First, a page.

A recent U.S. intelligence estimate concluded that North Korea is moving ahead with development of a missile capable of reaching the United States within the next four years. North Korea also is estimated to have between 10 and 20 nuclear weapons.

Qatar and the Muslim Brotherhood
The Saudi Arabian-led effort to isolate the Persian Gulf state of Qatar highlights the ongoing debate within the Trump administration over whether to designate the Muslim Brotherhood, an Islamic supremacist organization, as a terrorist group.

A White House official said plans to designate the Brotherhood as a terror organization were put on hold earlier this year. The decision was based on opposition from government bureaucrats who argued the designation would upset diplomatic, defense and law enforcement relations in the region.

On Monday Saudi Arabia, Egypt, the United Arab Emirates and Bahrain severed diplomatic relations with Qatar for what they said was the Gulf state’s ties to terrorism.

Qatar has been linked to international funding and support for the Muslim Brotherhood, an anti-democratic group that seeks to impose political Islam under strict Shariah law, while also preserving ties with Iran.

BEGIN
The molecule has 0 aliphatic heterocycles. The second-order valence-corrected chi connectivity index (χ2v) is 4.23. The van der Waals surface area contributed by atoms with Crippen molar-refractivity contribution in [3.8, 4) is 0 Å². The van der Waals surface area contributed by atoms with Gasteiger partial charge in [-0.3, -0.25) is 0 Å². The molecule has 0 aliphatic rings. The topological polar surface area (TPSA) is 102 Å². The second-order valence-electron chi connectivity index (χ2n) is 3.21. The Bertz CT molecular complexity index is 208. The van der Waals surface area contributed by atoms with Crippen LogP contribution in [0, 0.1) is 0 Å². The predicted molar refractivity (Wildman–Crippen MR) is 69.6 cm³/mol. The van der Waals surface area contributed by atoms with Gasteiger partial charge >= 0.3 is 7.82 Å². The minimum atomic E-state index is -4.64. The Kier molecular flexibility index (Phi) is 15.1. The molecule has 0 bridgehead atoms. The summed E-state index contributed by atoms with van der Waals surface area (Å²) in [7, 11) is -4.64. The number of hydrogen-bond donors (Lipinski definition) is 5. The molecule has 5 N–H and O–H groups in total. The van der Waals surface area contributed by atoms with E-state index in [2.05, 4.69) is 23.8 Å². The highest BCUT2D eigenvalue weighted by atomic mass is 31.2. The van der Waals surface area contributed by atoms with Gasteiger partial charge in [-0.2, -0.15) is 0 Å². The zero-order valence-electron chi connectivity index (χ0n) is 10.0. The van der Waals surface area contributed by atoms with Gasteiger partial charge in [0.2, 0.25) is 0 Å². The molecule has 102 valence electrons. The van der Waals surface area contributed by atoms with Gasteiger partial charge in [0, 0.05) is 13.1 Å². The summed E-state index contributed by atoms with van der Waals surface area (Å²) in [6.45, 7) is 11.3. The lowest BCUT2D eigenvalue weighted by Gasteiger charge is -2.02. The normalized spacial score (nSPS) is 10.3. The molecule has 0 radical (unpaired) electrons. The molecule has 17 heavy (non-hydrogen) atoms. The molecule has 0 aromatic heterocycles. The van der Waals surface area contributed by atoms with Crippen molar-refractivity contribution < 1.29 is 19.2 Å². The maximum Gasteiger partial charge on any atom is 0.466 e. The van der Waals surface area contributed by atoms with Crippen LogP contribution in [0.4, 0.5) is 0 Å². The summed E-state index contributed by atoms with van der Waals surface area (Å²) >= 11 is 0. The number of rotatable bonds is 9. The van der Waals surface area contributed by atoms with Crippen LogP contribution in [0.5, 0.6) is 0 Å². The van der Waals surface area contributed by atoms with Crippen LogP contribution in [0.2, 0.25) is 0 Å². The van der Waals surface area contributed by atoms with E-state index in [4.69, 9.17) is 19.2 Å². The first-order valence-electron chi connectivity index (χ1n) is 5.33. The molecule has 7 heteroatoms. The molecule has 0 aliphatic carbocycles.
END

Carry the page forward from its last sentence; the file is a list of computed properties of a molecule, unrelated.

The Muslim Brotherhood’s operating motto is “Allah is our objective. The Prophet is our leader. Quran is our law. Jihad is our way. Dying in the way of Allah is our highest hope.”

One reason for the Pentagon’s opposition to designating the Muslim Brotherhood was the concern that Qatar might expel the 8,000 U.S. troops based in the small nation. Qatar’s Al Udeid air base is a central hub for U.S. airstrikes against Syria and Afghanistan.

Proponents of declaring the Muslim Brotherhood a terror group say the designation is urgently needed to assist the FBI and law enforcement in identifying Brotherhood networks operating inside the United States. Currently, the group operates covertly through a number of front organizations.

  • Contact Bill Gertz on Twitter via @BillGertz.